The Return

By Georgia Douglas Johnson 1880–1966
Again we meet—a flashing glance,
And then, to scabbard, goes the lance,
While thoughts troop on in cavalcade
Adown the wide aisles time has made.

Back in the glow of yesterday,
With tender troth you rode away,
The sheen of rainbows in our eyes,
That swept the rim of other skies.

And now a writhing worm am I,
Beneath a doomed love’s lensing eye,
Let me but stagger, far from sight,
To hide my anguish, in the night.

Source: The Heart of a Woman and Other Poems (The Cornhill Company, 1918)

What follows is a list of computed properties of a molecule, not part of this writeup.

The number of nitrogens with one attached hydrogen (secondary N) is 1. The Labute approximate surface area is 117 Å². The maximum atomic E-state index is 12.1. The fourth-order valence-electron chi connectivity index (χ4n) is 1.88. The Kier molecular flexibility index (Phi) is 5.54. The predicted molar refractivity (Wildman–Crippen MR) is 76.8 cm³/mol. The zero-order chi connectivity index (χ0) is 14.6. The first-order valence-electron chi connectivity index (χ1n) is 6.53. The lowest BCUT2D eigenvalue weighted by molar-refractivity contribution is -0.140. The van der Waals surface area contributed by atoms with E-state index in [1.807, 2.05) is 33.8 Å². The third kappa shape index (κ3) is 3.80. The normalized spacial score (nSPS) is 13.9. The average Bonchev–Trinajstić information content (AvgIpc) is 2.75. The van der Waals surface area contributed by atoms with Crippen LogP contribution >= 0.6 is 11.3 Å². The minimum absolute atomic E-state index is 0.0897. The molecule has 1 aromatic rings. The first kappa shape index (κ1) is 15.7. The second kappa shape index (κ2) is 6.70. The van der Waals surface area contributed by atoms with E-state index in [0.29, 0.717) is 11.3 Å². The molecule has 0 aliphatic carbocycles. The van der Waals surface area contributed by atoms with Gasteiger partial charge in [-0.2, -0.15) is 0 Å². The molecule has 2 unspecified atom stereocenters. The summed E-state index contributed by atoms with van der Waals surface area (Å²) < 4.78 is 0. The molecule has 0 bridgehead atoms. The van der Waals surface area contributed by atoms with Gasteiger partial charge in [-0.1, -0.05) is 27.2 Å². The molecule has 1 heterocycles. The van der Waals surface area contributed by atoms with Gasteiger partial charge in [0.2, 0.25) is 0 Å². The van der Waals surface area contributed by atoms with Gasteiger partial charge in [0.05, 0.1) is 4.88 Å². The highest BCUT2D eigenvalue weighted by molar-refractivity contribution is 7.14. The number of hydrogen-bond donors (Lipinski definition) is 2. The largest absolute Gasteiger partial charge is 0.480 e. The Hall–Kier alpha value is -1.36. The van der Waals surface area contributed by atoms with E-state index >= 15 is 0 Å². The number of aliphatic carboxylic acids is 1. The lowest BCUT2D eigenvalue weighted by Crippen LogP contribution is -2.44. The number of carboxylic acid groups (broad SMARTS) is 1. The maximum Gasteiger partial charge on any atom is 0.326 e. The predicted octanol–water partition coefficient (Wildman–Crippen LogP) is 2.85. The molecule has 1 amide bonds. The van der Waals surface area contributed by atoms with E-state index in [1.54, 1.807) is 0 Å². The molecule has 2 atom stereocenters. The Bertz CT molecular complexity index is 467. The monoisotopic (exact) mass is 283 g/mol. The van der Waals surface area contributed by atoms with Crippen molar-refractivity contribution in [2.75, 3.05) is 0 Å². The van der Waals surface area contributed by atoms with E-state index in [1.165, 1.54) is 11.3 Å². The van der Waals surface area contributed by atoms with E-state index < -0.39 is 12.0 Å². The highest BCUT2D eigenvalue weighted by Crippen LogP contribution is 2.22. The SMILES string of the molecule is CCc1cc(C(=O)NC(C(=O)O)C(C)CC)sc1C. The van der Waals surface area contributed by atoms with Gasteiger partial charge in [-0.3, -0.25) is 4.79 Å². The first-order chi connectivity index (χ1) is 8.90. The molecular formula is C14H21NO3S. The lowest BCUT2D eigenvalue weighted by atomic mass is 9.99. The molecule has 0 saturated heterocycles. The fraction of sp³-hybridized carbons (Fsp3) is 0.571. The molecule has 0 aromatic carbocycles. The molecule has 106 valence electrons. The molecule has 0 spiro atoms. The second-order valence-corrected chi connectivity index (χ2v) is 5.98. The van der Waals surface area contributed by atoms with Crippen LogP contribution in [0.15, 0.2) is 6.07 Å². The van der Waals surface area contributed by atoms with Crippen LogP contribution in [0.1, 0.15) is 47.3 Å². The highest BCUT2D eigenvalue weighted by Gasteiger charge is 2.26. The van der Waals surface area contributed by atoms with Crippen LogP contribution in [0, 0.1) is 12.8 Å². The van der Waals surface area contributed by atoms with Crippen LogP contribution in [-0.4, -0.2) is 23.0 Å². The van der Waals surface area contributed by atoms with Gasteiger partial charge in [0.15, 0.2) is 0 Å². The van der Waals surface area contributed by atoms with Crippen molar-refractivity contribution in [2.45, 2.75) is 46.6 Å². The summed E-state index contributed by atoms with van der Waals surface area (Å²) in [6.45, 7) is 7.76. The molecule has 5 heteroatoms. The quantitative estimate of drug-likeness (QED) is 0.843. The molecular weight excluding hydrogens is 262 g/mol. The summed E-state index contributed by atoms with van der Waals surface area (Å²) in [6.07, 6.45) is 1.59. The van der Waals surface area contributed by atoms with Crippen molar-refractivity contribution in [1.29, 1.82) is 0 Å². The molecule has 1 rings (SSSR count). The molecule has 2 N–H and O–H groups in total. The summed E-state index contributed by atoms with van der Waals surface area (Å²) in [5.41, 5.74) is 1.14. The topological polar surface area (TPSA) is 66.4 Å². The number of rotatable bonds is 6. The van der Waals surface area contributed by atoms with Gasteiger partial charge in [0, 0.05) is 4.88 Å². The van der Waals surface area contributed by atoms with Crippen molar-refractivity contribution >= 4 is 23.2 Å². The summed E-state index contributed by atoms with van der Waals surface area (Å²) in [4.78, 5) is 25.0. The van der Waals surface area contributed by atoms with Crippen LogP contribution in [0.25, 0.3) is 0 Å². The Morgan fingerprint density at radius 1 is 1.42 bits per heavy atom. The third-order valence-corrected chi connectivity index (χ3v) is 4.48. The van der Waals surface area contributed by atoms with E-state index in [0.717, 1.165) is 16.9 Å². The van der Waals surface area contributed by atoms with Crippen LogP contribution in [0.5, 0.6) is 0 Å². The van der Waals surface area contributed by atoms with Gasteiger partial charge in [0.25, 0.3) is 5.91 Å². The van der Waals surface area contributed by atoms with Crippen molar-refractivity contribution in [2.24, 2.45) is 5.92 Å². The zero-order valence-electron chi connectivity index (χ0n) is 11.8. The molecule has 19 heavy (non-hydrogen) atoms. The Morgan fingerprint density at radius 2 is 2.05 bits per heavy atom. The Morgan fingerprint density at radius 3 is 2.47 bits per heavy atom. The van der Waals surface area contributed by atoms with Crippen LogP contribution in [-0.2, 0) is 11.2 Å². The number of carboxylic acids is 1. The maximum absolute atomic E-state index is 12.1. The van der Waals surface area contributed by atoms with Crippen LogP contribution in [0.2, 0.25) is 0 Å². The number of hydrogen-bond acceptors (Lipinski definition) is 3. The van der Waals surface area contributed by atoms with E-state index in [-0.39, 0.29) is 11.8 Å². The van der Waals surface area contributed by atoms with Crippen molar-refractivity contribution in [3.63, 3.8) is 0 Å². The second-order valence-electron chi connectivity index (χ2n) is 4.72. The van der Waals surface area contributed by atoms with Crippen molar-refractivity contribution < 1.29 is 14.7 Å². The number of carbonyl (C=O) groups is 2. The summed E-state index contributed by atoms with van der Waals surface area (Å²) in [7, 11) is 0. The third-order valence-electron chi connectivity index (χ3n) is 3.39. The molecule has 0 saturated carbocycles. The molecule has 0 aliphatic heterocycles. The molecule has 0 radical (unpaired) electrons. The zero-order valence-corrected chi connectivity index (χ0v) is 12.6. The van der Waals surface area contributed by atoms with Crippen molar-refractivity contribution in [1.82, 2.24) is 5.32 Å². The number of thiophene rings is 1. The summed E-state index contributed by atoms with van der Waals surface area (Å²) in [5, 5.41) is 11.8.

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Poet Georgia Douglas Johnson 1880–1966

POET’S REGION U.S., Mid-Atlantic

SCHOOL / PERIOD Harlem Renaissance

Subjects Disappointment & Failure


A member of the Harlem Renaissance, Georgia Douglas Johnson wrote plays, a syndicated newspaper column, and four collections of poetry: The Heart of a Woman (1918), Bronze (1922), An Autumn Love Cycle (1928), and Share My World (1962). Johnson was born in Atlanta, Georgia, to parents of African American, Native American, and English descent. She graduated from Atlanta University Normal College and studied music at the Oberlin . . .

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Poem Categorization

SUBJECT Disappointment & Failure

POET’S REGION U.S., Mid-Atlantic

SCHOOL / PERIOD Harlem Renaissance

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Originally appeared in Poetry magazine.

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